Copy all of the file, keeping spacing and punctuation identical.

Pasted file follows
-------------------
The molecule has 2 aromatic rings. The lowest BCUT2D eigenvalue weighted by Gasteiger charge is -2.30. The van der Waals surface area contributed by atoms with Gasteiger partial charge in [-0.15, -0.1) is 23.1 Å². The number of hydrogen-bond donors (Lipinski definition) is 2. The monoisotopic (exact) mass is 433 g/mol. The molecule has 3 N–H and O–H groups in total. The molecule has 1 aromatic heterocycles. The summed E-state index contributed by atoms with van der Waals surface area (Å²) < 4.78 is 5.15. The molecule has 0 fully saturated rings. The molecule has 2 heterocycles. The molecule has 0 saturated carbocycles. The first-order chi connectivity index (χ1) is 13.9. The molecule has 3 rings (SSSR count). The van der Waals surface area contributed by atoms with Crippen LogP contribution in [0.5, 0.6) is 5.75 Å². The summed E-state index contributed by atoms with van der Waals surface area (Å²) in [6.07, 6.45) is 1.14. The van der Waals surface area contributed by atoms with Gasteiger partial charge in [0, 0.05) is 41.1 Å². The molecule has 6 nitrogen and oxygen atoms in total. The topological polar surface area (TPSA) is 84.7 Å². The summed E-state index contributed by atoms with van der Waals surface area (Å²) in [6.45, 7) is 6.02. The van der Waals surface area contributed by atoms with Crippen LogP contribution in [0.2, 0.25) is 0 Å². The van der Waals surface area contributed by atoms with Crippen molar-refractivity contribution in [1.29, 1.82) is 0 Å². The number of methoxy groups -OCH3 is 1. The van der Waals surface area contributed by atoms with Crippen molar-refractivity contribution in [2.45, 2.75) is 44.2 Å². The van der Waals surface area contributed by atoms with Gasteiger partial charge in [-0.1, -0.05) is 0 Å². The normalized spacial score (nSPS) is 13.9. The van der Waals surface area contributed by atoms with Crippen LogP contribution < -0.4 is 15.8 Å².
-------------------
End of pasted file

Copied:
The molecule has 2 aromatic rings. The lowest BCUT2D eigenvalue weighted by Gasteiger charge is -2.30. The van der Waals surface area contributed by atoms with Gasteiger partial charge in [-0.15, -0.1) is 23.1 Å². The number of hydrogen-bond donors (Lipinski definition) is 2. The monoisotopic (exact) mass is 433 g/mol. The molecule has 3 N–H and O–H groups in total. The molecule has 1 aromatic heterocycles. The summed E-state index contributed by atoms with van der Waals surface area (Å²) < 4.78 is 5.15. The molecule has 0 fully saturated rings. The molecule has 2 heterocycles. The molecule has 0 saturated carbocycles. The first-order chi connectivity index (χ1) is 13.9. The molecule has 3 rings (SSSR count). The van der Waals surface area contributed by atoms with Crippen LogP contribution in [0.5, 0.6) is 5.75 Å². The summed E-state index contributed by atoms with van der Waals surface area (Å²) in [6.07, 6.45) is 1.14. The van der Waals surface area contributed by atoms with Gasteiger partial charge in [0, 0.05) is 41.1 Å². The molecule has 6 nitrogen and oxygen atoms in total. The topological polar surface area (TPSA) is 84.7 Å². The summed E-state index contributed by atoms with van der Waals surface area (Å²) in [6.45, 7) is 6.02. The van der Waals surface area contributed by atoms with Crippen LogP contribution in [0.2, 0.25) is 0 Å². The van der Waals surface area contributed by atoms with Crippen molar-refractivity contribution in [1.29, 1.82) is 0 Å². The number of methoxy groups -OCH3 is 1. The van der Waals surface area contributed by atoms with Crippen molar-refractivity contribution in [2.45, 2.75) is 44.2 Å². The van der Waals surface area contributed by atoms with Gasteiger partial charge in [-0.1, -0.05) is 0 Å². The normalized spacial score (nSPS) is 13.9. The van der Waals surface area contributed by atoms with Crippen LogP contribution < -0.4 is 15.8 Å².